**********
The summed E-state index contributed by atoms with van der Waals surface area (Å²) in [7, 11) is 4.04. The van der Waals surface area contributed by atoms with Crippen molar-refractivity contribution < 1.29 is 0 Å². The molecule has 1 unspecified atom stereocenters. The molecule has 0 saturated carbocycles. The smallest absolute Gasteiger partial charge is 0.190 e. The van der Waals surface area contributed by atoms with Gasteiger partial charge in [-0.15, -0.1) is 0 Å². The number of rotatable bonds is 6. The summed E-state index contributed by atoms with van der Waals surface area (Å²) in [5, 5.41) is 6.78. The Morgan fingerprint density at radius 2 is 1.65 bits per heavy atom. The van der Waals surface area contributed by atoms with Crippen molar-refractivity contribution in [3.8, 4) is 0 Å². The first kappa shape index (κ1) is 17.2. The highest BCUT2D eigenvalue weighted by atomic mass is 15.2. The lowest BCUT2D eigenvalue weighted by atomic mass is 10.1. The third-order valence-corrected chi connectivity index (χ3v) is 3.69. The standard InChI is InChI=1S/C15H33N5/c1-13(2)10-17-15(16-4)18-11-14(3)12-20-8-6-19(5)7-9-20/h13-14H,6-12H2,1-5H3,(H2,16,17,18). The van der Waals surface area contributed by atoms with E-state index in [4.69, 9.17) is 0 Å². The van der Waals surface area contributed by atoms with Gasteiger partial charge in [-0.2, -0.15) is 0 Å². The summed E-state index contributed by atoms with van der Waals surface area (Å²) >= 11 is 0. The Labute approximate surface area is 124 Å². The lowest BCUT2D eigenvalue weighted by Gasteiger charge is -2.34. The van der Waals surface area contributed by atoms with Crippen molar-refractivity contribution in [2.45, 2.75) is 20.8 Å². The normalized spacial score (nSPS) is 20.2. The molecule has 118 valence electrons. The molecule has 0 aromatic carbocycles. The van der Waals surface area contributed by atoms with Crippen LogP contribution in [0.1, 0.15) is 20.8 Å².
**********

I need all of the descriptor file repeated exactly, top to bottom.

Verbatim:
The summed E-state index contributed by atoms with van der Waals surface area (Å²) in [7, 11) is 4.04. The van der Waals surface area contributed by atoms with Crippen molar-refractivity contribution < 1.29 is 0 Å². The molecule has 1 unspecified atom stereocenters. The molecule has 0 saturated carbocycles. The smallest absolute Gasteiger partial charge is 0.190 e. The van der Waals surface area contributed by atoms with Gasteiger partial charge in [-0.15, -0.1) is 0 Å². The number of rotatable bonds is 6. The summed E-state index contributed by atoms with van der Waals surface area (Å²) in [5, 5.41) is 6.78. The Morgan fingerprint density at radius 2 is 1.65 bits per heavy atom. The van der Waals surface area contributed by atoms with Crippen molar-refractivity contribution in [3.8, 4) is 0 Å². The first kappa shape index (κ1) is 17.2. The highest BCUT2D eigenvalue weighted by atomic mass is 15.2. The lowest BCUT2D eigenvalue weighted by atomic mass is 10.1. The third-order valence-corrected chi connectivity index (χ3v) is 3.69. The standard InChI is InChI=1S/C15H33N5/c1-13(2)10-17-15(16-4)18-11-14(3)12-20-8-6-19(5)7-9-20/h13-14H,6-12H2,1-5H3,(H2,16,17,18). The van der Waals surface area contributed by atoms with E-state index in [4.69, 9.17) is 0 Å². The van der Waals surface area contributed by atoms with Gasteiger partial charge in [-0.2, -0.15) is 0 Å². The summed E-state index contributed by atoms with van der Waals surface area (Å²) >= 11 is 0. The Labute approximate surface area is 124 Å². The lowest BCUT2D eigenvalue weighted by Gasteiger charge is -2.34. The van der Waals surface area contributed by atoms with Crippen molar-refractivity contribution in [2.45, 2.75) is 20.8 Å². The normalized spacial score (nSPS) is 20.2. The molecule has 118 valence electrons. The molecule has 0 aromatic carbocycles. The van der Waals surface area contributed by atoms with Crippen LogP contribution in [0.1, 0.15) is 20.8 Å².